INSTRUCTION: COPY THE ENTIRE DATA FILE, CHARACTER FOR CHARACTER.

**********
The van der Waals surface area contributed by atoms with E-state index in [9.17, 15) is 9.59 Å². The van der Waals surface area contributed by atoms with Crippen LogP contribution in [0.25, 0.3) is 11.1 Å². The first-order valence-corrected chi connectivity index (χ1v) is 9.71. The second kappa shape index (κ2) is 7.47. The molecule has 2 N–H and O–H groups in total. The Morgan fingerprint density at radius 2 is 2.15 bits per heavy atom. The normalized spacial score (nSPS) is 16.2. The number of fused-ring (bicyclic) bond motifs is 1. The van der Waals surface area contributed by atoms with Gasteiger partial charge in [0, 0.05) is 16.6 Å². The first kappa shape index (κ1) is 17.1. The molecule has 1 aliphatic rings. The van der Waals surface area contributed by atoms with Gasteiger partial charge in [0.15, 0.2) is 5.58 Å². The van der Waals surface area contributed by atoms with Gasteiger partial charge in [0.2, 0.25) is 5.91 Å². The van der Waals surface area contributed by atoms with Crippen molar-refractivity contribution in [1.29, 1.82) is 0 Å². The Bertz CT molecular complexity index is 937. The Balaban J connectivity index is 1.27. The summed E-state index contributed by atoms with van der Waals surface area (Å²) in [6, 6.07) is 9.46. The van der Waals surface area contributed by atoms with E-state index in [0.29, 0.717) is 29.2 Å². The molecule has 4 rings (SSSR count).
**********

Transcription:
The van der Waals surface area contributed by atoms with E-state index in [9.17, 15) is 9.59 Å². The van der Waals surface area contributed by atoms with Crippen LogP contribution in [0.25, 0.3) is 11.1 Å². The first-order valence-corrected chi connectivity index (χ1v) is 9.71. The second kappa shape index (κ2) is 7.47. The molecule has 2 N–H and O–H groups in total. The Morgan fingerprint density at radius 2 is 2.15 bits per heavy atom. The normalized spacial score (nSPS) is 16.2. The number of fused-ring (bicyclic) bond motifs is 1. The van der Waals surface area contributed by atoms with Gasteiger partial charge in [0, 0.05) is 16.6 Å². The first kappa shape index (κ1) is 17.1. The molecule has 1 aliphatic rings. The van der Waals surface area contributed by atoms with Gasteiger partial charge in [0.15, 0.2) is 5.58 Å². The van der Waals surface area contributed by atoms with Gasteiger partial charge in [0.2, 0.25) is 5.91 Å². The van der Waals surface area contributed by atoms with Crippen molar-refractivity contribution in [1.29, 1.82) is 0 Å². The Bertz CT molecular complexity index is 937. The Balaban J connectivity index is 1.27. The summed E-state index contributed by atoms with van der Waals surface area (Å²) in [6, 6.07) is 9.46. The van der Waals surface area contributed by atoms with E-state index in [0.29, 0.717) is 29.2 Å². The molecule has 4 rings (SSSR count).